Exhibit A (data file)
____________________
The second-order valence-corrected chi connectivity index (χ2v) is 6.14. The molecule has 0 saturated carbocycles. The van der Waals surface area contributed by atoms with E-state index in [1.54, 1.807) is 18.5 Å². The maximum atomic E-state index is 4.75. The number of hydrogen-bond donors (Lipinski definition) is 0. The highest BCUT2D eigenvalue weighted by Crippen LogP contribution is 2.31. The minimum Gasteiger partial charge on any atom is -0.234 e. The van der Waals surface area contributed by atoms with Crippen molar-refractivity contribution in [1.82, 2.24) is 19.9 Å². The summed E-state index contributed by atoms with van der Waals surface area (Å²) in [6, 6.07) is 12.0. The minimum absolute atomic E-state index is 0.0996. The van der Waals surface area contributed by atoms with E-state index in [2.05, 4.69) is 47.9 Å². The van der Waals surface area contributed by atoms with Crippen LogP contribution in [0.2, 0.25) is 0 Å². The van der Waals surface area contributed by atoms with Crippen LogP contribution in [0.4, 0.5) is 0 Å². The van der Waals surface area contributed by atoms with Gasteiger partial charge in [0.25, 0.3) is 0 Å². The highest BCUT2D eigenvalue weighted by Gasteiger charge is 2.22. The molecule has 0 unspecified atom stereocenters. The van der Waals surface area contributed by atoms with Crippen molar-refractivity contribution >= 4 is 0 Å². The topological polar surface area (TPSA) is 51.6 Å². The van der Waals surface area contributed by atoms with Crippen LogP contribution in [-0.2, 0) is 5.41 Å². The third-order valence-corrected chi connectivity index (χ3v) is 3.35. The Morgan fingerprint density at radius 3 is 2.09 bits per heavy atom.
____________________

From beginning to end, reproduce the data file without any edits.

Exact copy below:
The second-order valence-corrected chi connectivity index (χ2v) is 6.14. The molecule has 0 saturated carbocycles. The van der Waals surface area contributed by atoms with E-state index in [1.54, 1.807) is 18.5 Å². The maximum atomic E-state index is 4.75. The number of hydrogen-bond donors (Lipinski definition) is 0. The highest BCUT2D eigenvalue weighted by Crippen LogP contribution is 2.31. The minimum Gasteiger partial charge on any atom is -0.234 e. The van der Waals surface area contributed by atoms with Crippen molar-refractivity contribution in [1.82, 2.24) is 19.9 Å². The summed E-state index contributed by atoms with van der Waals surface area (Å²) in [6, 6.07) is 12.0. The minimum absolute atomic E-state index is 0.0996. The van der Waals surface area contributed by atoms with E-state index in [2.05, 4.69) is 47.9 Å². The van der Waals surface area contributed by atoms with Crippen LogP contribution in [0.2, 0.25) is 0 Å². The van der Waals surface area contributed by atoms with Crippen LogP contribution in [0.4, 0.5) is 0 Å². The van der Waals surface area contributed by atoms with Gasteiger partial charge in [0.25, 0.3) is 0 Å². The highest BCUT2D eigenvalue weighted by Gasteiger charge is 2.22. The molecule has 0 unspecified atom stereocenters. The van der Waals surface area contributed by atoms with Crippen molar-refractivity contribution >= 4 is 0 Å². The topological polar surface area (TPSA) is 51.6 Å². The van der Waals surface area contributed by atoms with Crippen LogP contribution in [-0.2, 0) is 5.41 Å². The third-order valence-corrected chi connectivity index (χ3v) is 3.35. The Morgan fingerprint density at radius 3 is 2.09 bits per heavy atom.